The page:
The Enclos is under conversion to organic farming since 2015. It takes three years to be certified so it means that we will see the first organic Château Latour in 2018. Only copper and sulfur, mixed with different plant infusions, are used to fight diseases in the vineyard. Instead of insecticides they use sexual confusion. Only organic fertilizers are used when needed and no herbicides.
The barrel aging starts in December. Château Latour is put in 100 % new oak from the Allier and Nièvre forest in the central part of France. The chateau works with 11 different coopers. This is important to the winemaker as the coopers all have different styles.
The wine spends six months in the first year cellar where it will also undergo the malolactic fermentation. The barrels are tasted regularly and the winemaker decides the blend for the grand vin, the second wine and the third wine. He decides if the press wine should be included or not. The wine is then moved to the huge and magnificent second-year cellar where it will spend 10-13 months, so in total around 22 months of aging before it is bottled. 2014 was bottled in June this year. During the barrel aging the wine is racked and topped up regularly, every 3 months. At the end, the wine is fined traditionally with egg whites, 5-6 whites per barrel.
Château Latour is often a textbook example of a Cabernet Sauvignon. No wonder, as often almost 90 % of the wine is made from this grape. It is a powerful wine in its youth, with aromas of cedar wood and black fruit, made even more powerful with the aging in 100 % new oak barrels. It is packed with fruit and tannins and it stays young for at least 10 years. This is a wine you really should wait for, say 10-15 year or longer. It needs time to show what it is capable of.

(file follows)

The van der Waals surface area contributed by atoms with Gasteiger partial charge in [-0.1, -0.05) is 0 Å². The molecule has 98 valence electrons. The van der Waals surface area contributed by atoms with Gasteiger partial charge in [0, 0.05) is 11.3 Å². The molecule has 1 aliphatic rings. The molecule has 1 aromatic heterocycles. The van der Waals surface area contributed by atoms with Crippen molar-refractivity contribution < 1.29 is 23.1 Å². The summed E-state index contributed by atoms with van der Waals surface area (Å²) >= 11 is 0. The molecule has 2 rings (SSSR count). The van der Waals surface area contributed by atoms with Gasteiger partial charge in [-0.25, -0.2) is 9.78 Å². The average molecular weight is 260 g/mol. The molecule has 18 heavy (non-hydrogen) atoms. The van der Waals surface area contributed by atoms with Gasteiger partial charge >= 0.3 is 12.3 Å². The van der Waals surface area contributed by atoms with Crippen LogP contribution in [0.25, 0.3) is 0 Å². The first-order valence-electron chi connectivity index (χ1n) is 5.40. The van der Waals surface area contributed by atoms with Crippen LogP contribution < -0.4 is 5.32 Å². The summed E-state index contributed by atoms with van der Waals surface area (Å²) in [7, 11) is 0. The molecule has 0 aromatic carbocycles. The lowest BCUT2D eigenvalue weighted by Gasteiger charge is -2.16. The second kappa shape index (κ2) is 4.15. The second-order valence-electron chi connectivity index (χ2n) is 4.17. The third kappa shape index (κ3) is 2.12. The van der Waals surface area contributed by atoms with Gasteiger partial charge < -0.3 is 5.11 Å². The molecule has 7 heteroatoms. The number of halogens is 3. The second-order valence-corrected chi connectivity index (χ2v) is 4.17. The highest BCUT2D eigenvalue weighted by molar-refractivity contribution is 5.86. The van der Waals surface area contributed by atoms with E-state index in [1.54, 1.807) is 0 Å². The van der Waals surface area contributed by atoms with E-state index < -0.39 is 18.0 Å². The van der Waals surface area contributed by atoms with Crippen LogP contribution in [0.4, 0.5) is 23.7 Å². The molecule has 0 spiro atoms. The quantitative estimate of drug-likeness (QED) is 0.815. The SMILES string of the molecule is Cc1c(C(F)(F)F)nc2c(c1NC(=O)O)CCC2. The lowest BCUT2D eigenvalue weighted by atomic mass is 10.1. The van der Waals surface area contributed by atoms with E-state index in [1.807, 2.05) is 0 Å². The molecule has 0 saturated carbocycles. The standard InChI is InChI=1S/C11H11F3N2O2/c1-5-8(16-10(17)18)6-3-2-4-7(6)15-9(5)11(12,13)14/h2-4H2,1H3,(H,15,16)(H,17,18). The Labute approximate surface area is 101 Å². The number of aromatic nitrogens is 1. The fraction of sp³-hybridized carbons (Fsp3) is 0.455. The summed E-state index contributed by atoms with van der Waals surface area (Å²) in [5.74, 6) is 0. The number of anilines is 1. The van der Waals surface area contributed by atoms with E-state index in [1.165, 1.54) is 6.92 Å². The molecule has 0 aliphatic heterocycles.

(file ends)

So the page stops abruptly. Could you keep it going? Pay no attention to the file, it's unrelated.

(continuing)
Very rainy winter with a very warm February, and growth starting in the first few days - that is to say a month early. The first half of March was very warm and the first leaves were noted on 10 March. Growth accelerated, but there were frosts at the end of March and severe cold on the 25th and the 29th. April was unstable and predominantly cold : growth slowed. Very heavy fruiting was noted. The first flowers appeared on 12 May but the fine weather during the day was followed by cold nights. 27 and 28 May were cold and on 29 May, in full flower, disaster struck. The flowers were frozen, the sterile grapes dried immediately after. Three-quarters of the crop was given up for lost. The failure of the flowering was confirmed. There had never been frosts in May.
July was not good on the whole ; overcast with no rain and no sun. The first three weeks of August were overcast too with temperatures below average and clearly insufficient. There was not enough sunshine either. The vineyard lacked both water and sun. It was a kind of chilly dryness. The temperature rose at the end of August. The sun shone brilliantly with gusts of warm wind on vineyards that didn't need any further drying. The fine weather settled in on 24 August and continued without a break until 28 September, almost as dry as in 1949. It rained on 29 and 30 September. Harvest from 19-28 September. It was very hot, which caused problems with vinification. Yields were very poor, as had been expected, so the harvest was short.
Vintage quality and tasting comments